The present findings are based on data collected online. One could argue that this might bias the sample toward participants more comfortable with technology. Although direct control over a participant’s behaviour online is certainly limited, as compared to the laboratory environment, there is an increasing number of studies demonstrating the convergence of laboratory-based and web-based data collection [4]. This is the case in very particular procedural situations, such as lateralized [46] or very brief [47] stimulation, presentation and the measurement of reaction times [48], and it also holds for the assessment of cognitive changes across the lifespan [49]. Compared to these special situations, our research procedure was simple, the tasks were entertaining, and response times did not have to be collected with millisecond precision [50]. We thus think that any disadvantages of online-testing have been more than compensated for by the advantages of enrolling a large number of participants across a wide age range.

Modulating factors

To investigate possible modulating factors (besides age), we used general linear models with complexity and CT as DV, and age (squared), sex, education, field and paranormal beliefs as IV.

The variable Sex was chosen in order to test in a large sample whether the absence of differences in laboratory RIG experiments could be replicated in an online test. Similarly, Education was important to test given previous claims in the RIG literature that human randomization quality may be independent of educational level [51]. Paradoxically, participants with a scientific background may perform worse at producing random sequences, thanks to a common belief among them that the occurrence of any string is as statistically likely as any other (a bias deriving from their knowledge of classical probability theory), which further justifies controlling for Field of education, simplified as humanities v. science. Finally, the variable Paranormal Belief was included as it has been related to RIG performance in previous studies [52].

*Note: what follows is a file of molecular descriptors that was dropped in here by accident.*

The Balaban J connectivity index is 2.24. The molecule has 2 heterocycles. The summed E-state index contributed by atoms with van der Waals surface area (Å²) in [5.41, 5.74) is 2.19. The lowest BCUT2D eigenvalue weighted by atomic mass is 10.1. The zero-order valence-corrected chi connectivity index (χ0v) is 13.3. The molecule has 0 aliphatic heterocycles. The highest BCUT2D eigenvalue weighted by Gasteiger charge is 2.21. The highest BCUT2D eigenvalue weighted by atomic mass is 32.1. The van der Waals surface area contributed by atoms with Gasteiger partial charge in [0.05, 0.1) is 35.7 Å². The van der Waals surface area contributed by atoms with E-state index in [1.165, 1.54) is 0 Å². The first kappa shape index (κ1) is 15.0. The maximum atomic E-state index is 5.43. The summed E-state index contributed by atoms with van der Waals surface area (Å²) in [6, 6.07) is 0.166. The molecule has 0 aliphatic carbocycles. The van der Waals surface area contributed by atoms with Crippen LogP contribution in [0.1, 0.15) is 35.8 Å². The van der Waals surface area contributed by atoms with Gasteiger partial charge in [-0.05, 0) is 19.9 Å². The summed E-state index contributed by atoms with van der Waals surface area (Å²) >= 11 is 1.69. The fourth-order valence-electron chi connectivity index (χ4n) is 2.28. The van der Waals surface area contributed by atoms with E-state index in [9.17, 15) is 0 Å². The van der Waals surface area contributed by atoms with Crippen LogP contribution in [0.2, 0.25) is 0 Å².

The variables field and paranormal belief were, however, only asked in a subset of the 3313 participants that were above the age of 15 and we ignored the responses of younger participants as they were not considered to have a differentiated education background nor a fixed belief concerning paranormality. The analysis was performed on a task-wise basis. As we report, neither field or education level had no significant effect on any of the complexity or CT scores.


A sample of 3429 participants took part in the experiment (age range: 4–91y, M = 37.72, SD = 13.38). Participants were recruited through social networks, radio broadcasts and journal calls during a 10 month period. Basic demographic characteristics of the sample are displayed in Table 2, the experiment is to this date still available online for people to test (URL available in the next section). Each of the five (self-paced) RIG tasks consisted in the production, as fast and accurately as possible, of a short (with length range 9–12) pseudo-random series of symbols, with various numbers of possible symbols and variations among other instructional features (Table 1).


A specific web application was designed to implement the experiment online. Participants freely logged on to the website ( The experiment was available in English, French, German, and Spanish (all translated by native speakers for each language). In the case of young children as yet unable to read or use a computer, an adult was instructed to read the instructions out loud, make sure they were understood, and enter the child’s responses without giving any advice or feedback. Participants were informed that they would be taking part in an experiment on randomness. They then performed a series of tasks (all participants performed the tasks in this order, see SI for screen shots) before entering demographic information such as sex, age, mother tongue, educational level, and main field of education (science, humanities, or other) if relevant. Before each task, participants (or a parent, in the case of youngsters) read the specific instructions of the task and only press “start” key after full agreement that they have understood the requirements of the task. Only then, that action initiated the measurement of the completion time (CT) for each task, which was recorded alongside the responses. Practice trials were not allowed in order to minimize boredom effects leading to drop-out rates and bias and to maximize spontaneity.